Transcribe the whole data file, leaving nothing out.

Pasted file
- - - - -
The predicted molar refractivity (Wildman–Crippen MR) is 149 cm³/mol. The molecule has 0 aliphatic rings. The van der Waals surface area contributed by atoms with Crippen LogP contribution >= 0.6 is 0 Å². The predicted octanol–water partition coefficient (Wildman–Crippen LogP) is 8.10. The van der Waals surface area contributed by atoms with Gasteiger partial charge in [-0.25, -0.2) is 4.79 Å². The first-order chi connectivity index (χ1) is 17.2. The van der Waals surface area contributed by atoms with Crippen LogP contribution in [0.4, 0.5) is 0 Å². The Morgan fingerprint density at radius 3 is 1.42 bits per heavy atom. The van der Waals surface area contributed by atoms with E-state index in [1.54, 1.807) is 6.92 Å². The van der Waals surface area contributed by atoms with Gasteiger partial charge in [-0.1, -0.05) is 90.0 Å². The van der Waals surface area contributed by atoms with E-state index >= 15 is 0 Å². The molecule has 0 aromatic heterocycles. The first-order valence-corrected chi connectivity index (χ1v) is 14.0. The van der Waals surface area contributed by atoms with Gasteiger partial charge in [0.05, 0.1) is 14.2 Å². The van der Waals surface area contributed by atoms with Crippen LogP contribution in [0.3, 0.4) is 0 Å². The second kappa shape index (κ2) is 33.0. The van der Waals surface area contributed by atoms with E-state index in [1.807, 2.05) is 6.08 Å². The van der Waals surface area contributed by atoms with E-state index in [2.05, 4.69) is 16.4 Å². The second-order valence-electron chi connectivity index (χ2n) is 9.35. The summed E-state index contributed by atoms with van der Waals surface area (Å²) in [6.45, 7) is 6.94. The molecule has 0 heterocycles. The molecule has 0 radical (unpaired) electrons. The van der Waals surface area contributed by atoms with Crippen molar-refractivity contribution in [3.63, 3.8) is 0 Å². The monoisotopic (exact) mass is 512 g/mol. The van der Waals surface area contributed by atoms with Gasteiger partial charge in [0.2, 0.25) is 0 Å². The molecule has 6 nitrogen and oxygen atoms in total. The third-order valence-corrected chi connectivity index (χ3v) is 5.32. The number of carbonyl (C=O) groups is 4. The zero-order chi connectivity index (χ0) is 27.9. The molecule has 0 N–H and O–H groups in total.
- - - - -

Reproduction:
The predicted molar refractivity (Wildman–Crippen MR) is 149 cm³/mol. The molecule has 0 aliphatic rings. The van der Waals surface area contributed by atoms with Crippen LogP contribution >= 0.6 is 0 Å². The predicted octanol–water partition coefficient (Wildman–Crippen LogP) is 8.10. The van der Waals surface area contributed by atoms with Gasteiger partial charge in [-0.25, -0.2) is 4.79 Å². The first-order chi connectivity index (χ1) is 17.2. The van der Waals surface area contributed by atoms with Crippen LogP contribution in [0.4, 0.5) is 0 Å². The Morgan fingerprint density at radius 3 is 1.42 bits per heavy atom. The van der Waals surface area contributed by atoms with E-state index in [1.54, 1.807) is 6.92 Å². The van der Waals surface area contributed by atoms with Gasteiger partial charge in [-0.1, -0.05) is 90.0 Å². The van der Waals surface area contributed by atoms with E-state index >= 15 is 0 Å². The molecule has 0 aromatic heterocycles. The first-order valence-corrected chi connectivity index (χ1v) is 14.0. The van der Waals surface area contributed by atoms with Gasteiger partial charge in [0.05, 0.1) is 14.2 Å². The van der Waals surface area contributed by atoms with Crippen LogP contribution in [0.3, 0.4) is 0 Å². The second kappa shape index (κ2) is 33.0. The van der Waals surface area contributed by atoms with E-state index in [1.807, 2.05) is 6.08 Å². The van der Waals surface area contributed by atoms with E-state index in [2.05, 4.69) is 16.4 Å². The second-order valence-electron chi connectivity index (χ2n) is 9.35. The summed E-state index contributed by atoms with van der Waals surface area (Å²) in [6.45, 7) is 6.94. The molecule has 0 heterocycles. The molecule has 0 radical (unpaired) electrons. The van der Waals surface area contributed by atoms with Crippen molar-refractivity contribution in [3.63, 3.8) is 0 Å². The monoisotopic (exact) mass is 512 g/mol. The van der Waals surface area contributed by atoms with Gasteiger partial charge in [0.2, 0.25) is 0 Å². The molecule has 6 nitrogen and oxygen atoms in total. The third-order valence-corrected chi connectivity index (χ3v) is 5.32. The number of carbonyl (C=O) groups is 4. The zero-order chi connectivity index (χ0) is 27.9. The molecule has 0 N–H and O–H groups in total.